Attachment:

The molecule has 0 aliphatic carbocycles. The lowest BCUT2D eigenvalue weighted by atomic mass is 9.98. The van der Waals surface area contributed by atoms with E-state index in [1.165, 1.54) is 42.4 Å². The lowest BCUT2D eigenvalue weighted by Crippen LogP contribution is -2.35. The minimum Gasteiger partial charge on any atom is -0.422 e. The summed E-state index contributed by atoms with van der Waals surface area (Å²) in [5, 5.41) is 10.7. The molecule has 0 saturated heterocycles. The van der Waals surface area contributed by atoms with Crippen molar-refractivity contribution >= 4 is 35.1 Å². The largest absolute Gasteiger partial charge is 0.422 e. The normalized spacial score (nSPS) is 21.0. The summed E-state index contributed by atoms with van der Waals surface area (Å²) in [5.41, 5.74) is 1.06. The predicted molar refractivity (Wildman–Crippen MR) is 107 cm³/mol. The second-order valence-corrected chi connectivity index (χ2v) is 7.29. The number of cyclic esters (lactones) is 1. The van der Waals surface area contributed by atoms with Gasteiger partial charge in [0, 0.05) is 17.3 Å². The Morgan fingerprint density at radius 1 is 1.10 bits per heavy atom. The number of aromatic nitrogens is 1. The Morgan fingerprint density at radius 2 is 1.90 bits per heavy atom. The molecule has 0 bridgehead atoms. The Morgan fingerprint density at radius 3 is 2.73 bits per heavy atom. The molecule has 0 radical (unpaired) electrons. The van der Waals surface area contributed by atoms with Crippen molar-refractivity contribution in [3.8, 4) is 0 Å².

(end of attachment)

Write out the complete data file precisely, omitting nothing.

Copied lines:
The molecule has 0 aliphatic carbocycles. The lowest BCUT2D eigenvalue weighted by atomic mass is 9.98. The van der Waals surface area contributed by atoms with E-state index in [1.165, 1.54) is 42.4 Å². The lowest BCUT2D eigenvalue weighted by Crippen LogP contribution is -2.35. The minimum Gasteiger partial charge on any atom is -0.422 e. The summed E-state index contributed by atoms with van der Waals surface area (Å²) in [5, 5.41) is 10.7. The molecule has 0 saturated heterocycles. The van der Waals surface area contributed by atoms with Crippen molar-refractivity contribution >= 4 is 35.1 Å². The largest absolute Gasteiger partial charge is 0.422 e. The normalized spacial score (nSPS) is 21.0. The summed E-state index contributed by atoms with van der Waals surface area (Å²) in [5.41, 5.74) is 1.06. The predicted molar refractivity (Wildman–Crippen MR) is 107 cm³/mol. The second-order valence-corrected chi connectivity index (χ2v) is 7.29. The number of cyclic esters (lactones) is 1. The van der Waals surface area contributed by atoms with Gasteiger partial charge in [0, 0.05) is 17.3 Å². The Morgan fingerprint density at radius 1 is 1.10 bits per heavy atom. The number of aromatic nitrogens is 1. The Morgan fingerprint density at radius 2 is 1.90 bits per heavy atom. The molecule has 0 bridgehead atoms. The Morgan fingerprint density at radius 3 is 2.73 bits per heavy atom. The molecule has 0 radical (unpaired) electrons. The van der Waals surface area contributed by atoms with Crippen molar-refractivity contribution in [3.8, 4) is 0 Å².